Let’s face it, A4 racing in Ireland has a bad rap. Every year we in A4 get a kicking from everybody else in cycling. There’s a full catalogue of complaints out there about what is essentially a beginner’s category; ‘there’s too many riders in the bunch’, ‘it’s a crash-fest’ or ‘everybody is just waiting for the sprint’. My favourite criticism is the condescending classic, ‘them boys can’t even handle their bikes’ (apparently modern bikes are like wild horses and need to be handled with care). Online articles cry out ‘We need to talk about A4!’ as if we are some form of problem child needing special attention. It would also seem that everybody has an opinion and solution for it too; ‘they should lengthen the races’, ‘shorten the sign-on sheets’, ‘teach them how to ride a bike’ or ‘make them hold hands with A1 riders’. To be honest it’s comforting to know that so many are concerned for our welfare.
The consensus is that this category is unsafe and every-time you pin on your A4 numbers you are signing up for full on warfare. If you were to listen to half the stuff thrown out there, you would think that lads are kissing their family goodbye on a Sunday morning not knowing if they’ll return home. Spare a thought for those that escape to the ranks of A3. Surely they have some form of Post-Traumatic Stress Disorder from it all.
In my first race I crashed 15 minutes down the road and since then I’ve been caught behind a few more pile ups. I still don’t think A4 is overly dangerous, a ‘problem child’ or the warfare it’s being made out to be. Far from it, for me it’s the best 2 hours craic you could have at the weekend. Fair enough, you might get the occasional incident and there’s often a few choice words regarding personal space but that all adds a bit of colour to the event. I doubt we would still have up to 100 guys signing on to race most weekends if was as bad as it’s made out to be.
However, there are times when A4 is hard to defend. Sunday in Bohermeen was just one of those days. Through no fault of the organisers, who in fairness put on a great race, what occurred on the road couldn’t exactly be classed as a great advertisement for A4 racing. Perhaps the weekends mini-heatwave got to a few guys heads but there was definitely something in the air.
Midway through the second lap we received a stark reminder that this is a beginner category. The race was abruptly stopped by the Commissaire who told us we weren’t racing fast enough and had to make way for the quickly approaching under 16’s. The embarrassment of it all, here we are grown men striving to get upgraded and these little whippets, before they even start racing A3, are already kicking our asses.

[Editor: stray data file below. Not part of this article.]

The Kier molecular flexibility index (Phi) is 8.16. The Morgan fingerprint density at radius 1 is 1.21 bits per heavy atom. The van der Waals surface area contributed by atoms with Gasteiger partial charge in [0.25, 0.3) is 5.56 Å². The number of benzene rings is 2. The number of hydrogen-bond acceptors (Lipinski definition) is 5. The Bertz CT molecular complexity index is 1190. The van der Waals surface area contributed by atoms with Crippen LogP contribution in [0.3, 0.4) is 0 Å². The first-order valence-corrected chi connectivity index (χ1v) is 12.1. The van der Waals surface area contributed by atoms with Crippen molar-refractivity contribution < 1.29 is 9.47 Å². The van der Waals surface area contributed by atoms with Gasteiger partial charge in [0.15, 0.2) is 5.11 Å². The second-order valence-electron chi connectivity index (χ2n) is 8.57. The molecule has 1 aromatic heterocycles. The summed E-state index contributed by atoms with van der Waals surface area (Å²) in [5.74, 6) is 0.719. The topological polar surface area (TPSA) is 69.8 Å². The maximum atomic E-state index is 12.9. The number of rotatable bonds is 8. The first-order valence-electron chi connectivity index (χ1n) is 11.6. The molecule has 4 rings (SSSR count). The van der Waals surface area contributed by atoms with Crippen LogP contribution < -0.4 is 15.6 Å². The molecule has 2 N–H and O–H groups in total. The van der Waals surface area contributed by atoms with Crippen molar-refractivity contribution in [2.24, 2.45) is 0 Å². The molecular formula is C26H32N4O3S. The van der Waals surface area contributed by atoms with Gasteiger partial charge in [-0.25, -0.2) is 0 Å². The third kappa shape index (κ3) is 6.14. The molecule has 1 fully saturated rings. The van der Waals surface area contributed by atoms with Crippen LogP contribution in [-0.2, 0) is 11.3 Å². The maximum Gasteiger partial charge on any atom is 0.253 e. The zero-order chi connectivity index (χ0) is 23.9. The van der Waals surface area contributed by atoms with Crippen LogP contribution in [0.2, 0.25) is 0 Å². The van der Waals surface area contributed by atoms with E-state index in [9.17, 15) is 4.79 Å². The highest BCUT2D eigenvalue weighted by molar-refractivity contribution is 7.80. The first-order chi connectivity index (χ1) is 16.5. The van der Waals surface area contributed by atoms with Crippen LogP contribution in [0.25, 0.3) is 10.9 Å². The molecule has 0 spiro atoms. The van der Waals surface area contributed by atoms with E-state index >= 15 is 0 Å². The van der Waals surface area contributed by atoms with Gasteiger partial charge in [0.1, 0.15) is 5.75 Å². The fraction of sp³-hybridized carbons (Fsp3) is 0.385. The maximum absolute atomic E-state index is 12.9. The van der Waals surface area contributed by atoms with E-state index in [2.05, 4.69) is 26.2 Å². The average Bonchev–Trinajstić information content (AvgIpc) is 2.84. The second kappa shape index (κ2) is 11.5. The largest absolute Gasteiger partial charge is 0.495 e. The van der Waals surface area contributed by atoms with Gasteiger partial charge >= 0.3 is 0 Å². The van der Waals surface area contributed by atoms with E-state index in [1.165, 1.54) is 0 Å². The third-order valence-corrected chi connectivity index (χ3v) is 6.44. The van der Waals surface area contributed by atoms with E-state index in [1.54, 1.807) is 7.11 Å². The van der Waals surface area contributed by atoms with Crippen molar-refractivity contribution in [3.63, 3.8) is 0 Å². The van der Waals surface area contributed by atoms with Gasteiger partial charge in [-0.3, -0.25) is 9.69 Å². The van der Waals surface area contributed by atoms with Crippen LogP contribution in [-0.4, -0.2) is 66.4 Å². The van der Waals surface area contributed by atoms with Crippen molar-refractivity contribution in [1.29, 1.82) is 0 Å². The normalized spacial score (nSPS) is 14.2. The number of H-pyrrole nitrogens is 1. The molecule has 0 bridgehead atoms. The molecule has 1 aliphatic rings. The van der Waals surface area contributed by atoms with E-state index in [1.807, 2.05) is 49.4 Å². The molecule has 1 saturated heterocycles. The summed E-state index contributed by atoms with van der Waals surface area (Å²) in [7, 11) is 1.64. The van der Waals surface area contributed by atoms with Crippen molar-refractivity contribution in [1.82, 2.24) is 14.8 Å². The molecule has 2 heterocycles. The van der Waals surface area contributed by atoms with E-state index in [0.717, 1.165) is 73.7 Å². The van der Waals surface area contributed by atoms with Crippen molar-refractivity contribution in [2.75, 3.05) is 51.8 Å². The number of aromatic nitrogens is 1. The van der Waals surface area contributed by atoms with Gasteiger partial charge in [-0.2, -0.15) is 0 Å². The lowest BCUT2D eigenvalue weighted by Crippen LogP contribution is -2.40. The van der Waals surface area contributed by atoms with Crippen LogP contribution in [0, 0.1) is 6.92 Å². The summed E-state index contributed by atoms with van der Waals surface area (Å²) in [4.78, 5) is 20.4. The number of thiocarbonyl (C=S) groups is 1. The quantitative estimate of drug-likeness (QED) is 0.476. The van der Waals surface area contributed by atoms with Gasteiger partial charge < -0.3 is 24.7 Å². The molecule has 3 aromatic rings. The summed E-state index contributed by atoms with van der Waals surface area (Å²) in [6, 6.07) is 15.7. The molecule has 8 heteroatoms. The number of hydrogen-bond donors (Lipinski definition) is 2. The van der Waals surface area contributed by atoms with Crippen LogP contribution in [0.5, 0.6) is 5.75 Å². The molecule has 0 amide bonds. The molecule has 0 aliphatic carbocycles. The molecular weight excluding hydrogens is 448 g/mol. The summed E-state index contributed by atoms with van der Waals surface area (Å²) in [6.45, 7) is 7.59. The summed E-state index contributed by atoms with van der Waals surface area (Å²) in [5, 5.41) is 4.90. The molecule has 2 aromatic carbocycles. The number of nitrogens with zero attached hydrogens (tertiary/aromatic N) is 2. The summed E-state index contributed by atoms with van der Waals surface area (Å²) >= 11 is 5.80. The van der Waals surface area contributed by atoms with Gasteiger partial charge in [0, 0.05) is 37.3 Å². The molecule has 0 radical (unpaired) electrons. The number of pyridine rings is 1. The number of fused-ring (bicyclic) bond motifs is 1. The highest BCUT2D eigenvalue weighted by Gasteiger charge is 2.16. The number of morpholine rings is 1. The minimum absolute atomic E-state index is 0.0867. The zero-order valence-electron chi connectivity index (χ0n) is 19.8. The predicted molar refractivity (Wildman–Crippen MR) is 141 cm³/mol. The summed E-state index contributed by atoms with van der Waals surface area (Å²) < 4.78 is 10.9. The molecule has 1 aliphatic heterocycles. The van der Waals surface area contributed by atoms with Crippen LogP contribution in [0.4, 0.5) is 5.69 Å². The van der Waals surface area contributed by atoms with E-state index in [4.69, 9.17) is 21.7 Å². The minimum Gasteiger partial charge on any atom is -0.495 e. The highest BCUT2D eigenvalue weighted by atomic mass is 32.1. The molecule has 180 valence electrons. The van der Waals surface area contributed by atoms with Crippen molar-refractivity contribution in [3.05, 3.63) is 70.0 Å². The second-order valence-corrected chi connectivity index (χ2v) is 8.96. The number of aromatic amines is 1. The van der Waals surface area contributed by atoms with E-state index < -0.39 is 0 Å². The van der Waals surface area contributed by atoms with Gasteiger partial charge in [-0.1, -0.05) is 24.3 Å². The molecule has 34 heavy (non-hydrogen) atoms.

It wasn’t all slow and negative though, there were numerous attempts to break-away throughout the race. In true A4 style most attempts didn’t get too far but there was one that looked to be creating a sizeable gap. The two guys up the road appeared to be working quite well together, taking decent turns and sharing the load evenly. With the break beginning to pull away the unthinkable happened. One of the riders clips the others back wheel and ends up on the deck. You could only feel sorry for them, all that effort for nothing.
You would think that would be enough to make a race eventful, but the final lap had even more in store. After earlier being pulled aside for being too slow we somehow managed to catch up with a local farmer and his tractor. Normally meeting traffic is no issue but generally it’s oncoming and not going slower than us. There were a few shouts for us to stop the race again which looked like a potential pile-up waiting to happen. Fortunately, a few riders ignored the call, we squeezed by the confused farmer and carried on with the race. From here on in there was the usual aggro that comes with lads fighting to stay up front, but I managed to hold a decent place coming into the sprint. The sound of another A4 crash behind me helped to ensure nobody would pass me but with little left in the tank I passed nobody either. I finished a respectable 10th place.
Afterwards in the car, I rang the wife and kids to let them know I was still alive and Daddy was coming home in one piece.
“What was the race like?” – “Some craic, wait till I tell ye…”